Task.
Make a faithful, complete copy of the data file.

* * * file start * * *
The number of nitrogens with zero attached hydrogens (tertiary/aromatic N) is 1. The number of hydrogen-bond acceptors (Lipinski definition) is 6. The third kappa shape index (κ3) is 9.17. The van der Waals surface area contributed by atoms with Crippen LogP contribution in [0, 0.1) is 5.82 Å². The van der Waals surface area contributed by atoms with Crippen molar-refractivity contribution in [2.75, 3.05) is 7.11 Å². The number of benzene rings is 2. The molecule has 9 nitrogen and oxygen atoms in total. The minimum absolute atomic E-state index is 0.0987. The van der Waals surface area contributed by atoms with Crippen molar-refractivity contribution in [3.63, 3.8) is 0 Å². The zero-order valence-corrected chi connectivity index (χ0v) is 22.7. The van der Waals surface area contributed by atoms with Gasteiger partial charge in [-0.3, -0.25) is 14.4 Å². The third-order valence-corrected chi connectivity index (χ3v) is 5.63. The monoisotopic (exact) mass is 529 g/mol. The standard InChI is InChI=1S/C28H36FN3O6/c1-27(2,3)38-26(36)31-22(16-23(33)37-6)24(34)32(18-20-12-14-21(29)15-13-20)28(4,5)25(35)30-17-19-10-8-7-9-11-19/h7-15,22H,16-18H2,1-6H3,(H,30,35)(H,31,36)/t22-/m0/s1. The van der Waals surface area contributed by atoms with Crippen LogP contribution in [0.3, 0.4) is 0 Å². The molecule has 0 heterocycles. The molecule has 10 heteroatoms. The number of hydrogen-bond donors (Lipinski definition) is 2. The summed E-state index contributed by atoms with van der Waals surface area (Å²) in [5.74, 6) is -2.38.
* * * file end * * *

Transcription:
The number of nitrogens with zero attached hydrogens (tertiary/aromatic N) is 1. The number of hydrogen-bond acceptors (Lipinski definition) is 6. The third kappa shape index (κ3) is 9.17. The van der Waals surface area contributed by atoms with Crippen LogP contribution in [0, 0.1) is 5.82 Å². The van der Waals surface area contributed by atoms with Crippen molar-refractivity contribution in [2.75, 3.05) is 7.11 Å². The number of benzene rings is 2. The molecule has 9 nitrogen and oxygen atoms in total. The minimum absolute atomic E-state index is 0.0987. The van der Waals surface area contributed by atoms with Crippen molar-refractivity contribution in [3.63, 3.8) is 0 Å². The zero-order valence-corrected chi connectivity index (χ0v) is 22.7. The van der Waals surface area contributed by atoms with Gasteiger partial charge in [-0.3, -0.25) is 14.4 Å². The third-order valence-corrected chi connectivity index (χ3v) is 5.63. The monoisotopic (exact) mass is 529 g/mol. The standard InChI is InChI=1S/C28H36FN3O6/c1-27(2,3)38-26(36)31-22(16-23(33)37-6)24(34)32(18-20-12-14-21(29)15-13-20)28(4,5)25(35)30-17-19-10-8-7-9-11-19/h7-15,22H,16-18H2,1-6H3,(H,30,35)(H,31,36)/t22-/m0/s1. The van der Waals surface area contributed by atoms with Crippen LogP contribution in [0.3, 0.4) is 0 Å². The molecule has 0 heterocycles. The molecule has 10 heteroatoms. The number of hydrogen-bond donors (Lipinski definition) is 2. The summed E-state index contributed by atoms with van der Waals surface area (Å²) in [5.74, 6) is -2.38.